Where do I store my iPhone photos externally?

With high-resolution cameras built into modern iPhones, it’s easy to quickly fill up your device’s internal storage with photos and videos. Offloading these files to external storage can free up significant space on your iPhone. There are several options for moving your photo library outside of your iPhone storage:

Cloud storage services like iCloud, Google Photos, and Dropbox allow you to upload your photos to online servers. The photos are then accessible from all your devices while not taking up internal iPhone storage. Cloud storage offers anywhere from 5GB to unlimited photo storage depending on the provider and subscription plan.

External hard drives, either directly connected to your iPhone using adapters or accessed from a computer, provide local storage and backup for your photo library. Portable hard drives are affordable and offer hundreds of gigabytes to terabytes of capacity. Photos can be manually transferred to the drive for backup and storage outside of the iPhone.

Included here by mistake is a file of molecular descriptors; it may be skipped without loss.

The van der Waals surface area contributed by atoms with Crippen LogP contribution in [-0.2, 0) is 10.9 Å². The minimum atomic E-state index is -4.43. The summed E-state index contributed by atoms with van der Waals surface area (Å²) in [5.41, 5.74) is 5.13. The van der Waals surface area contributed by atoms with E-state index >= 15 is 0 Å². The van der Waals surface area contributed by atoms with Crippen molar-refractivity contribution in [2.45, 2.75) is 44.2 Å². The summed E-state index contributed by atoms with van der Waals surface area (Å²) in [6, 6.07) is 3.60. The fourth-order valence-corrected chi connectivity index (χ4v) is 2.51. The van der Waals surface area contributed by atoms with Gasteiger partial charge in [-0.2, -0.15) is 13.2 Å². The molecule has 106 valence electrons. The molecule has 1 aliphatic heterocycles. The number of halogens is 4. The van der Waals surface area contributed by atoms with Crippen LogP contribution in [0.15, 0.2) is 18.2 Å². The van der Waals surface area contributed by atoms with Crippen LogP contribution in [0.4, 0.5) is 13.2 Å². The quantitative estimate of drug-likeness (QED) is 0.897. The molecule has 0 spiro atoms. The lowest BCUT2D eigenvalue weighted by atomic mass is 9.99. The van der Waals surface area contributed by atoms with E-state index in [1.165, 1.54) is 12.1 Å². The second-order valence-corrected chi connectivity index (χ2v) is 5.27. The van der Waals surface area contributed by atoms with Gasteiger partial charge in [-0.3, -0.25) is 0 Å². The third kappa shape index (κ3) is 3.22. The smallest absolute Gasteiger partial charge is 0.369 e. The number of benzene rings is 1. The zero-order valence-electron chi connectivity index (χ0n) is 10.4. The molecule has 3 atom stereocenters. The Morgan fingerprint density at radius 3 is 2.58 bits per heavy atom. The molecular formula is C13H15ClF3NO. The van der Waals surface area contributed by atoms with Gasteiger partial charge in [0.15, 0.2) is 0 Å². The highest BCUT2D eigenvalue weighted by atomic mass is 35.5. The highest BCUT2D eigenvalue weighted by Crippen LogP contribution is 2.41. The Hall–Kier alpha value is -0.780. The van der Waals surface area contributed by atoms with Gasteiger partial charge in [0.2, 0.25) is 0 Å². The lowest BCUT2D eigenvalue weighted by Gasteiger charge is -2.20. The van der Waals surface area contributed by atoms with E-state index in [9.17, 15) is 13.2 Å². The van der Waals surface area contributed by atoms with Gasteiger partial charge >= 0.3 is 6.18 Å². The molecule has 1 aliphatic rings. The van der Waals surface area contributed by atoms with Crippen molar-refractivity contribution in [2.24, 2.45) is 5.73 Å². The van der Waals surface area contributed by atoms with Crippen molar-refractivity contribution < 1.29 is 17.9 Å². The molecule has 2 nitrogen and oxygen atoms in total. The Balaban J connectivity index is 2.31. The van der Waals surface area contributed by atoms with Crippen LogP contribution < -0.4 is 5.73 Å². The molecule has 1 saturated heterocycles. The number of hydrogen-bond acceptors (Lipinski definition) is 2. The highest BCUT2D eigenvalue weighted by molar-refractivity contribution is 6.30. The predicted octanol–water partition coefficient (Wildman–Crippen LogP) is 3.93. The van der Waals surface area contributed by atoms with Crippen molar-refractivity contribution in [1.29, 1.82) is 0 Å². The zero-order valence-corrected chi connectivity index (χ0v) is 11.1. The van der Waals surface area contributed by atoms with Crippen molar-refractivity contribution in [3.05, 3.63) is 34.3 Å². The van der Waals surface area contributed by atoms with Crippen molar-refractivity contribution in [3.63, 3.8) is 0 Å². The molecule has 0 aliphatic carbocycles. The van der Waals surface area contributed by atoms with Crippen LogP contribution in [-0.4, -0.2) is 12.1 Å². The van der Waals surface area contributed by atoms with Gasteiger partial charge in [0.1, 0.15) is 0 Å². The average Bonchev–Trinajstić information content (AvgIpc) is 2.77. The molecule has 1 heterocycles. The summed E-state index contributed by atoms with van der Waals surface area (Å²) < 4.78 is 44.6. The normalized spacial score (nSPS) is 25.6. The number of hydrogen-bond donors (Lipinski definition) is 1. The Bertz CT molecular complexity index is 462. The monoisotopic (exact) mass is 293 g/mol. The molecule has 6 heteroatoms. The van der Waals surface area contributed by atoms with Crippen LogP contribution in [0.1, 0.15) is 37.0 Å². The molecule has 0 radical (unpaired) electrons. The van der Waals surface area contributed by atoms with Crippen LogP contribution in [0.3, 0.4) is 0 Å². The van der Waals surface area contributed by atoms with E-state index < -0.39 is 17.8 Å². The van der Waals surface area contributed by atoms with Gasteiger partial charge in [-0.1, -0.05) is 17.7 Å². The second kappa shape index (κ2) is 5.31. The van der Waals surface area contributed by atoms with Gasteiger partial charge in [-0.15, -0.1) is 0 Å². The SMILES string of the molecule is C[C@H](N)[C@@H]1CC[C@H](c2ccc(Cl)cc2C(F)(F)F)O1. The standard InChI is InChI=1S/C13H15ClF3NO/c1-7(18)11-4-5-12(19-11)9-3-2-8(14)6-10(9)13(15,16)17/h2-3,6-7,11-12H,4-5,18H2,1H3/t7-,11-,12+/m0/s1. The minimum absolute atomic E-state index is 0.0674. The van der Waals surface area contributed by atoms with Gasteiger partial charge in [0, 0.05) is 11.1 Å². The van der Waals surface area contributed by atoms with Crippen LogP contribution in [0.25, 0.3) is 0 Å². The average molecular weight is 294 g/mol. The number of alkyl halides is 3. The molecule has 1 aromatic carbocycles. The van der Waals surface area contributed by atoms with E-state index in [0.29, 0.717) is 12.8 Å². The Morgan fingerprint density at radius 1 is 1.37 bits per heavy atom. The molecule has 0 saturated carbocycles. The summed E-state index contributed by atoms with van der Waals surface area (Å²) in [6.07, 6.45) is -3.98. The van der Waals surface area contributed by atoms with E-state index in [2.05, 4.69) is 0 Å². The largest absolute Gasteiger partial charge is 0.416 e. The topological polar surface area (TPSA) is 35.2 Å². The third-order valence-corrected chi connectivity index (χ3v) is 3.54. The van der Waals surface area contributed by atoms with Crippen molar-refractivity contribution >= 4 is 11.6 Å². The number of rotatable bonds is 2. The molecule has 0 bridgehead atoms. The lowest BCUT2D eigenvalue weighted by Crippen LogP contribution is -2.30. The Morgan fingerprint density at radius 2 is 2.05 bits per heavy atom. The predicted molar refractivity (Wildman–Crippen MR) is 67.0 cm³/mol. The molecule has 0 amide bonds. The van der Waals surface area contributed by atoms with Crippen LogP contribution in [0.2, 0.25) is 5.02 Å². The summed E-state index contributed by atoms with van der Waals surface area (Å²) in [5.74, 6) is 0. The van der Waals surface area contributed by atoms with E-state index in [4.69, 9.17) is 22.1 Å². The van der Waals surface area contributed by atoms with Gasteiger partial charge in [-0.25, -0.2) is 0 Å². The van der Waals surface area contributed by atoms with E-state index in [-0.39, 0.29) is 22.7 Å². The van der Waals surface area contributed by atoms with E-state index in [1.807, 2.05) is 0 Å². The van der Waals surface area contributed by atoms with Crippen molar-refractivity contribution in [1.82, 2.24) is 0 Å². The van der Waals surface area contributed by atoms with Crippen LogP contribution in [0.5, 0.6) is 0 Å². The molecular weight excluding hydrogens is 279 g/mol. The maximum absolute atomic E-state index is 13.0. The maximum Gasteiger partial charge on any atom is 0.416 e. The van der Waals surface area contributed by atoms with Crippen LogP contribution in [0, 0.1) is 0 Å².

Network attached storage (NAS) devices allow you to access and store photos over a home WiFi network. NAS boxes offer robust storage and backup solutions, allowing all devices on a network to wirelessly access and upload photos to the NAS. This keeps photos off local device storage while making them available on the local network.

Cloud Storage

Cloud storage services like iCloud, Google Photos, and Dropbox allow you to store your iPhone photos and videos remotely online. The main benefits of using cloud storage are accessibility, automatic syncing and backups, and collaboration features. You can access your media from any device by logging into your account. Cloud services will automatically upload new photos and videos from your devices and keep everything in sync. Many also allow sharing albums and collaborating on projects with others. On the downside, you need an internet connection to view your media. There are also monthly storage limits unless you pay for expanded capacity.